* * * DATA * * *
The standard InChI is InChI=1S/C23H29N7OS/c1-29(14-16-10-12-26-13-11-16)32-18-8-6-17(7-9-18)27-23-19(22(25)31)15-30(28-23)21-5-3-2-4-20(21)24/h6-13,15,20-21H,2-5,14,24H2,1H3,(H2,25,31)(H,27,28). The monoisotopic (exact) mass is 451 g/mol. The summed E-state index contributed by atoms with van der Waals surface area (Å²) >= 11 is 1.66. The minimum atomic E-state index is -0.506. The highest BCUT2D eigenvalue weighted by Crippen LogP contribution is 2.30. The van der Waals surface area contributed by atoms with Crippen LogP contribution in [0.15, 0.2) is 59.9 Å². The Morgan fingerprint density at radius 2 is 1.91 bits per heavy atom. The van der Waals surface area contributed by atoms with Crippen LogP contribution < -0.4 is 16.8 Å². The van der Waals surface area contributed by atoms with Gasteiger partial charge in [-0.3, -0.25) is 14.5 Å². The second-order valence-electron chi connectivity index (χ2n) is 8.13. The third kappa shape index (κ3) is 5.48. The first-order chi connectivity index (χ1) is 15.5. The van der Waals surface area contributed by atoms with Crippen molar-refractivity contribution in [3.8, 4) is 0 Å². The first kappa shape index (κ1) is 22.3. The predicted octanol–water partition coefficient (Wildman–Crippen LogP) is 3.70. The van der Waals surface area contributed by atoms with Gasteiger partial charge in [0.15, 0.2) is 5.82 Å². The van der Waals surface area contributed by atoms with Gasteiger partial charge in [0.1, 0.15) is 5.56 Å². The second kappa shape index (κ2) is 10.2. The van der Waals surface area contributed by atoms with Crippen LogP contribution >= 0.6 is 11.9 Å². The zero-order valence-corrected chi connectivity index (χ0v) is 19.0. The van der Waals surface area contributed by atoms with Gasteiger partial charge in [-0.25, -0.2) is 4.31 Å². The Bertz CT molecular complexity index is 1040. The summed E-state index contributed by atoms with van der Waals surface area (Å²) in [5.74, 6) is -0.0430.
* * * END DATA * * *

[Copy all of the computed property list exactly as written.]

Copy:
The standard InChI is InChI=1S/C23H29N7OS/c1-29(14-16-10-12-26-13-11-16)32-18-8-6-17(7-9-18)27-23-19(22(25)31)15-30(28-23)21-5-3-2-4-20(21)24/h6-13,15,20-21H,2-5,14,24H2,1H3,(H2,25,31)(H,27,28). The monoisotopic (exact) mass is 451 g/mol. The summed E-state index contributed by atoms with van der Waals surface area (Å²) >= 11 is 1.66. The minimum atomic E-state index is -0.506. The highest BCUT2D eigenvalue weighted by Crippen LogP contribution is 2.30. The van der Waals surface area contributed by atoms with Crippen LogP contribution in [0.15, 0.2) is 59.9 Å². The Morgan fingerprint density at radius 2 is 1.91 bits per heavy atom. The van der Waals surface area contributed by atoms with Crippen LogP contribution < -0.4 is 16.8 Å². The van der Waals surface area contributed by atoms with Gasteiger partial charge in [-0.3, -0.25) is 14.5 Å². The second-order valence-electron chi connectivity index (χ2n) is 8.13. The third kappa shape index (κ3) is 5.48. The first-order chi connectivity index (χ1) is 15.5. The van der Waals surface area contributed by atoms with Crippen molar-refractivity contribution in [3.8, 4) is 0 Å². The first kappa shape index (κ1) is 22.3. The predicted octanol–water partition coefficient (Wildman–Crippen LogP) is 3.70. The van der Waals surface area contributed by atoms with Gasteiger partial charge in [0.15, 0.2) is 5.82 Å². The van der Waals surface area contributed by atoms with Gasteiger partial charge in [0.1, 0.15) is 5.56 Å². The second kappa shape index (κ2) is 10.2. The van der Waals surface area contributed by atoms with Crippen LogP contribution >= 0.6 is 11.9 Å². The zero-order valence-corrected chi connectivity index (χ0v) is 19.0. The van der Waals surface area contributed by atoms with Gasteiger partial charge in [-0.25, -0.2) is 4.31 Å². The Bertz CT molecular complexity index is 1040. The summed E-state index contributed by atoms with van der Waals surface area (Å²) in [5.74, 6) is -0.0430.